With the NCAA stepping back and allowing most decisions on college-athlete name, image and likeness compensation to be regulated by state laws and individual schools, two major NIL companies see an opening for new group-licensing opportunities in college sports.
Group licensing creates a one-stop shop for companies wanting to do multi-player deals involving name, image and likeness. It’s how things like licensed apparel, video games or trading cards happen among professional athletes and within pro sports leagues. For many years, group licensing was explicitly prohibited in the NCAA, alongside any other form of athlete compensation.
That’s changing, and now Opendorse and OneTeam Partners are joining forces to deliver group licensing opportunities to athletes, announcing an exclusive partnership days before college athletes will be allowed to monetize their NIL through commercial and endorsement deals for the first time. OneTeam said it sees significant untapped group licensing opportunity in the college space, particularly with the infrastructure it already has in place to bring licensed products to market quickly.
By partnering with Opendorse, OneTeam will have a tech-based way to aggregate college athlete rights without any sort of college athlete union or players association.
“We do this for other athletes whose group rights we represent, and we’re really confident that we can replicate a similar model in college,” said Malaika Underwood, SVP of Licensing at OneTeam Partners. Underwood said OneTeam plans to seek group licensing with brands across all major sponsorship categories.
“Brands like Nike, Fanatics or EA [Electronic Arts] are not going to go out and get individual athletes to sign into a license agreement because they don’t even do that on the pro side,” Underwood explained. “The role we’re playing is to go out and aggregate those rights and create groups so that we can then help brands bring products to market. There’s a level of fairness and opportunity that group licensing brings that should be really appealing to all college athletes [because it] allows for something like a video game to come to life that could include all of the athletes on a given football team. It’s not going to just be the star quarterback.”
The opening comes after the NCAA set forth guidelines for a system where schools decide their own name, image and likeness rules—at least for now. Though the NCAA’s “Interim NIL Policy” prohibited performance-based compensation in individual athlete endorsement deals, the guidelines did not address (or explicitly prohibit) group licensing. When NCAA athletes become eligible to use their name, image and likeness to profit starting July 1, Opendorse and OneTeam are prepared for that to include group deals.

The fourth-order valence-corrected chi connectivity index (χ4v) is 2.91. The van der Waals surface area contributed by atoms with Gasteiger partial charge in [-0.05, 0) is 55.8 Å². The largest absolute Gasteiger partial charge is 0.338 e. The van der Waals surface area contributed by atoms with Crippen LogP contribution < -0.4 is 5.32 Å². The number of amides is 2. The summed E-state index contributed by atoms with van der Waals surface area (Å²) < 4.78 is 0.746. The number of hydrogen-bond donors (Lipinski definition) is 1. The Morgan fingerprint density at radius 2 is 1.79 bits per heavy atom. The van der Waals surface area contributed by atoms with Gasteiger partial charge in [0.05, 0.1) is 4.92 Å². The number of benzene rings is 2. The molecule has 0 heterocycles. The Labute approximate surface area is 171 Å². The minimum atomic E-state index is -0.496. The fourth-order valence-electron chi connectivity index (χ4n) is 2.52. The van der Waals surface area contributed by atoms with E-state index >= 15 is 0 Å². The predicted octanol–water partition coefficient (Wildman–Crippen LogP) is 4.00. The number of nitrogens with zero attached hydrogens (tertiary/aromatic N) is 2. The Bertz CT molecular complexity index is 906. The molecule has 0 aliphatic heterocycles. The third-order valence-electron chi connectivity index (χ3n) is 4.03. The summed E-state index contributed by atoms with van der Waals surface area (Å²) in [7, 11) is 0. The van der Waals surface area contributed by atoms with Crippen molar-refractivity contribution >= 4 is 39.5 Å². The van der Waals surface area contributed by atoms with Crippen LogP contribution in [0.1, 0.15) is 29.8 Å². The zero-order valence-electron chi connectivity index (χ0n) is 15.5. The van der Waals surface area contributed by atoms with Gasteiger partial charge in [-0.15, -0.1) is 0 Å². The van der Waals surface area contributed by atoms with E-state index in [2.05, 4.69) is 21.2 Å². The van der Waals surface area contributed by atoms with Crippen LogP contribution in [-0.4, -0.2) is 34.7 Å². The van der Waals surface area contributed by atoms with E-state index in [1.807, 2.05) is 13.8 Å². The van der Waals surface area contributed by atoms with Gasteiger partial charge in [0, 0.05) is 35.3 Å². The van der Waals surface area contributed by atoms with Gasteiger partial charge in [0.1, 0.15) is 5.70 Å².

Group licensing is one of OneTeam’s main business areas alongside marketing, media and investing. The firm launched in late 2019 as a joint venture between the NFLPA, MLBPA and RedBird Capital Partners to leverage the brands of stars like Patrick Mahomes and maximize the collective value of pro athletes’ name, image and likeness across those four key verticals. OneTeam represents the commercial business interests of the athletes of the NFLPA, MLBPA, MLSPA, U.S. Women’s National Team Players Association, WNBPA and U.S. Rugby PA.
Athletes will be able to opt in to group licensing programs and earn compensation through the now fully launched Opendorse Deals athlete marketplace, OneTeam’s preferred platform to manage these initiatives. The two partners plan to strike group-licensing NIL deals for consumer products like jerseys and video games (OneTeam facilitated a multi-year renewal with video game company Electronic Arts and the NFL for Madden in 2020, one of several gaming deals the firm has done to date).
OneTeam said all revenue from the deals will be shared amongst the participating athletes, and the firm’s compensation will come from the brand side. OneTeam will pay Opendorse Deals a transaction fee, like any other brand user on its platform.
“There are a lot of new entrants to name, image and likeness rights,” Blake Lawrence, Opendorse CEO, said in an interview. “OneTeam is not a new entrant. They are the masters of athlete NIL rights monetization. Group licensing and the revenue from it is a tremendous source of value to professional athletes. Student athletes deserve to benefit by working with the best of the best in group licensing and monetization too. That’s OneTeam.”
Opendorse already works with more than 40,000 amateur, professional and retired athletes, using its social media technology to maximize and monetize their brands. Its own partners include the NFLPA, NBPA, WNBPA, LPGA, MLBPA, NHL and PGA TOUR, as well as more than 100 college programs. While this deal is targeted toward helping OneTeam aggregate college athlete rights, Lawrence said he has “no doubt” the firm will also be able to activate group licensing deals with pros using its Deals platform.